Donald Trump Knows Tabloids Matter, and So Should We
On November 11, 2016, the Black gossip news website MediaTakeOut.com published Donald Trump’s “New Deal for Black America,” after, according to the online tabloid, Trump reached out to them directly. The 10 point “New Deal” is vague and sinister, a thinly disguised document of white supremacy. It might seem extreme to say, but the document itself might not be the most frightening part of all of this.
Strange, isn’t it, that a President-elect would choose to publish his agenda in the same place that runs stories like “BACK TO BRUCE!! Caitlyn Jenner Is Allegedly . . . RE-TRANSITIONING . . . They Say That He’s Going ‘BACK TO BRUCE AGAIN’!!! (PICS)”. Out of touch, one might think. But contrary to what Vox suggests, Trump was not publishing on MediaTakeOut.com as a way of “intentionally mocking the concerns of Black people” — although the Trump “New Deal” is a mockery. Rather, he was effectively and intentionally manipulating celebrity-driven media to spread propaganda through channels that are already wide open to him.
MediaTakeOut.com presented Trump’s 10 point “New Deal” plan with a question ( (Do You ACCEPT IT . . . Or NAH??) in its headline, without any other commentary or critique besides what readers posted in its comments section.
By posting on MediaTakeOut.com, Trump’s message was available to anyone who would read it, broadcasted in his simple language that manages to say nothing and everything at the same time. It is the same language as the tabloid media: bare bones, predictable, accessible.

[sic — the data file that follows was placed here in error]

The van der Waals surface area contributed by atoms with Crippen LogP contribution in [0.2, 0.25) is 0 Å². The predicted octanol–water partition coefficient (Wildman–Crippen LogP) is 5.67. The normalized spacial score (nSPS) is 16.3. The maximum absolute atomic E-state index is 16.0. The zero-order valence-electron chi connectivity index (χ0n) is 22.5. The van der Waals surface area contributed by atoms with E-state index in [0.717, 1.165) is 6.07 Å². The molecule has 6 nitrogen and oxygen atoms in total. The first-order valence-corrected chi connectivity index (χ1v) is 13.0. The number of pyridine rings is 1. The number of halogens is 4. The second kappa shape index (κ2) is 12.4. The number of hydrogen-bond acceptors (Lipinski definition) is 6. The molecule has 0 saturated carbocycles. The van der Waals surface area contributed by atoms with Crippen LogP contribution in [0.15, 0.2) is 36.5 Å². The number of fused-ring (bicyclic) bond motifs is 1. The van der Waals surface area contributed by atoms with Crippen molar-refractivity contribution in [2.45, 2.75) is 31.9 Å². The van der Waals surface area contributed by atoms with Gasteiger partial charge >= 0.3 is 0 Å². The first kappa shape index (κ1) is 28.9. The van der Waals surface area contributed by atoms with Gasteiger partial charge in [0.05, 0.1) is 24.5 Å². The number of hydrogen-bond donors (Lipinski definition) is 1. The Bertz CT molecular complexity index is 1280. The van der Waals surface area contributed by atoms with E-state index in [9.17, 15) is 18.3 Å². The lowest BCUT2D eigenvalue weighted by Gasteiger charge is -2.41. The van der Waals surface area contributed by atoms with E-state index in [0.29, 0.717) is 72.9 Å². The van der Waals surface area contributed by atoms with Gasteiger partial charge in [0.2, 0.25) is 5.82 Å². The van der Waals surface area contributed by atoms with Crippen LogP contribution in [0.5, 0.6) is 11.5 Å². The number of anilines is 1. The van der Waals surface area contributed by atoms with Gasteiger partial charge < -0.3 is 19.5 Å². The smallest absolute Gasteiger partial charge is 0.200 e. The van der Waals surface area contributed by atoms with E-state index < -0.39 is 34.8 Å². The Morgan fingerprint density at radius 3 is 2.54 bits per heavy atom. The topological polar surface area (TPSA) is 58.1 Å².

Those who are working to dismantle capitalism and white supremacy need to start analyzing tactics like Trump’s and figuring out how to apply them. If artists, writers, and other activists want to find ways to reach the political fringes, the tabloid media is one area to start studying.
According to itself, MediaTakeOut.com is the most highly trafficked African American gossip site in the world. A 2013 New York Times article written about the site referenced how, in specifically reporting on Black celebrities, it speaks to a population that is routinely passed over by People and Us. In the past, the blog has boasted a higher monthly readership than Essence, Ebony, or Jet. After Buzzfeed, it is the second highest video content publisher on Facebook. In September 2009, it was the sixth most visited entertainment website in the US, ahead of Perez Hilton, E! Online, Access Hollywood, Entertainment Weekly, and Us Magazine.
The very language of the tabloids is revelatory of why they matter as a media platform. As Leroy Ashby writes in the book With Amusement for All: A History of American Popular Culture Since 1830, tabloids articulate the “hopes and fears of people who stood on society’s margins because of their class, race, age, sexual preference, or educational limitations.” Tabloids give voice to society’s underbelly. They validate the possibility of multiple truths. They challenge what is accepted as the “norm.” They also give readers a false sense of agency and voice. MediaTakeOut.com was one of the first blogs to introduce a comments section, giving its Black readership the perception of a place where they could speak freely and be heard.